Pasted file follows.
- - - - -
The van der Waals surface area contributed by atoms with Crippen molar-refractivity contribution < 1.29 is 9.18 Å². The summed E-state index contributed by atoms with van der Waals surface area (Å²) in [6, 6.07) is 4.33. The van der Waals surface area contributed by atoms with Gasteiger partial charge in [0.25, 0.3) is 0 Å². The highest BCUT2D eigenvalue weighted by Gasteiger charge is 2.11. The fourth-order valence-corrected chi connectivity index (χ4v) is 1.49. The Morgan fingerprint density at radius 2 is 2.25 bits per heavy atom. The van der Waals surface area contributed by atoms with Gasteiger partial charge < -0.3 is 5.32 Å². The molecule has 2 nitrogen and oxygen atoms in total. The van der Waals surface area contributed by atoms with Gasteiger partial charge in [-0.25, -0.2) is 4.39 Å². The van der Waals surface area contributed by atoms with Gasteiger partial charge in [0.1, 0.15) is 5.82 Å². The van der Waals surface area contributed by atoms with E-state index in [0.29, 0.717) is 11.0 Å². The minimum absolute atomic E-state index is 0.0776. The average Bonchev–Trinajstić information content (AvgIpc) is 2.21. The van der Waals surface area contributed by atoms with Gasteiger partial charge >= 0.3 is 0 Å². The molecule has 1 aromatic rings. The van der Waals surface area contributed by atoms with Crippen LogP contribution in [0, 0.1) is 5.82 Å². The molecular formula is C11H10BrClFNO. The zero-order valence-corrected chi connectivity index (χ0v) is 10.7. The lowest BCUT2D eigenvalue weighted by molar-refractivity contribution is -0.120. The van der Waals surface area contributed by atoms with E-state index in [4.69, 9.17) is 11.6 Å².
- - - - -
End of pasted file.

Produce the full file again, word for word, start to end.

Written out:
The van der Waals surface area contributed by atoms with Crippen molar-refractivity contribution < 1.29 is 9.18 Å². The summed E-state index contributed by atoms with van der Waals surface area (Å²) in [6, 6.07) is 4.33. The van der Waals surface area contributed by atoms with Gasteiger partial charge in [0.25, 0.3) is 0 Å². The highest BCUT2D eigenvalue weighted by Gasteiger charge is 2.11. The fourth-order valence-corrected chi connectivity index (χ4v) is 1.49. The Morgan fingerprint density at radius 2 is 2.25 bits per heavy atom. The van der Waals surface area contributed by atoms with Gasteiger partial charge < -0.3 is 5.32 Å². The molecule has 2 nitrogen and oxygen atoms in total. The van der Waals surface area contributed by atoms with Gasteiger partial charge in [-0.25, -0.2) is 4.39 Å². The van der Waals surface area contributed by atoms with Gasteiger partial charge in [0.1, 0.15) is 5.82 Å². The van der Waals surface area contributed by atoms with E-state index in [0.29, 0.717) is 11.0 Å². The minimum absolute atomic E-state index is 0.0776. The average Bonchev–Trinajstić information content (AvgIpc) is 2.21. The van der Waals surface area contributed by atoms with Gasteiger partial charge >= 0.3 is 0 Å². The molecule has 1 aromatic rings. The van der Waals surface area contributed by atoms with Crippen LogP contribution in [0, 0.1) is 5.82 Å². The molecular formula is C11H10BrClFNO. The zero-order valence-corrected chi connectivity index (χ0v) is 10.7. The lowest BCUT2D eigenvalue weighted by molar-refractivity contribution is -0.120. The van der Waals surface area contributed by atoms with E-state index in [4.69, 9.17) is 11.6 Å².